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Author's Note: Set after series five.
The Grand Tour
by Tara O'Shea
In the height of summer, the town is nearly abandoned except for the denizens of a dozen tourist coaches wandering from piazza to piazza in the oppressive heat, water bottles clutched in British, French, German and Japanese hands.
She's sitting at an outside table of a café, her dark hair pulled up off her neck in a tail. However it's too short still, and tendrils reach down to clung to her damp neck. The sun is blazing hot, and the entire piazza seems almost white, the strong noon sun bleaching the yellow stone to the colour of bone. She's wearing a white cotton shirt, the neck open and the sleeves rolled up to her elbows, and a tiered peasant skirt that reaches to mid-calves. It's what a student might have worn, when they were both young, but it suits her none the less.
His eyes are fixed on the curve of her tanned cheek and the clasp of the her necklace, hypnotised by the sweep of her arm as she turns the pages of her book. The way she lifts the coffee cup methodically, eyes still fixed on the page right up until the moment she feels the weight of his gaze settle on her.
She keeps reading for another few minutes, until the waiter brings her the bill. She drops a few coins on the table, and scoops up her purse, which had been on the ground, slouching against her ankle. He sees the bright flash of reflected sunlight as she opens the compact, and can't help the smile that tugs at the corner of his lips as she deftly reapplies lipstick and drops it back into her bag along with the book. She never turns the corner down or marks her place with a receipt. He knows she has memorised the page number.
She never once looks back to where he sits, crossing the sun-warmed cobblestones with an easy gait. He glances down at the newspaper as she rounds the corner and disappears from view. He turns the pages slowly, ignoring the cup of tea at his elbow until it's gone completely cold. A boy arrives, offering in broken English to guide him to all the famous sights, and he drops a handful of small change into his outstretched hand.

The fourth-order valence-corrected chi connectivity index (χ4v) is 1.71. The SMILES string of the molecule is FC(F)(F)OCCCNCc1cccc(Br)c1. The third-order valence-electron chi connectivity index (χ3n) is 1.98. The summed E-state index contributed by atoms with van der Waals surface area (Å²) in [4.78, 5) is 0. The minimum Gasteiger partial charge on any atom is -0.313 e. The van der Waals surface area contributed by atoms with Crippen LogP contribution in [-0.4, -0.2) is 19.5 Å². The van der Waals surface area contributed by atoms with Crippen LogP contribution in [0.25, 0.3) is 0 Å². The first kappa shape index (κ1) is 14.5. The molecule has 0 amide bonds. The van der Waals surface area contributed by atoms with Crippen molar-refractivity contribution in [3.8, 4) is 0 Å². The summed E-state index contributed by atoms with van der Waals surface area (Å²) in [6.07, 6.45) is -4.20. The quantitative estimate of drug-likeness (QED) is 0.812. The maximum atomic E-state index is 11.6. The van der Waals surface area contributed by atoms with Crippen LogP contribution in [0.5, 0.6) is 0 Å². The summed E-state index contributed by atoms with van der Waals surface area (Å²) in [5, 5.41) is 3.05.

His guide takes him through window narrow streets, prattles on about this dead saint, that ancient emperor, getting names and dates wrong with gusto that would have done a mountebank proud. It's almost sunset when he returns to his hotel, knowing the back of his neck is pink above the collar of his linen shirt, the line of his shirtsleeves clearly drawn by that same unforgiving sun. Everything, he notes with dry amusement, is uphill. Even the downhill bits.
When he sleeps that night, he doesn't dream.
The next morning, the boy is back, and he is treated to another rambling discourse, this time about the hundreds of British soldiers buried after the war. The boy, a wrinkled 5 Euro note clutched in his hand, cheerfully abandons him to the dead. He wanders the tombstones and plaques, until he finds a grave marker with Maurice William Hunter is carved into the stone, a fresh bouquet of daisies resting at its base. Tucked inside the blooms is a business card.
The bookshop is across from an ancient temple in the Piazza del Comune, remarkably well preserved despite Mother Nature having shaken the town had a decade earlier. He stops for a gelato which melts in his hand as he stands outside the modest door. He takes a handkerchief from his pocket and wipes his fingers carefully before reaching out to take a guidebook from the shelf.
She is standing between two tall narrow bookcases, flanked on either side by rows of blank journals, and watercolours depicting San Francesco surrounded by woodland creatures. Her eyes are very blue, beneath the curve of dark brows. She asks him if she can help him find anything in flawless Italian, then repeats herself in English before he can open his mouth and make a poor attempt at replying.
"I think I've found exactly what I'm looking for, Miss..."
"Ealing," she says with a smile. "Rachel Ealing."
"Harold," he replies, taking her hand. "Harold Pullings."
"And what brings you to Assisi, Mr Pullings?"
"The Grand Tour."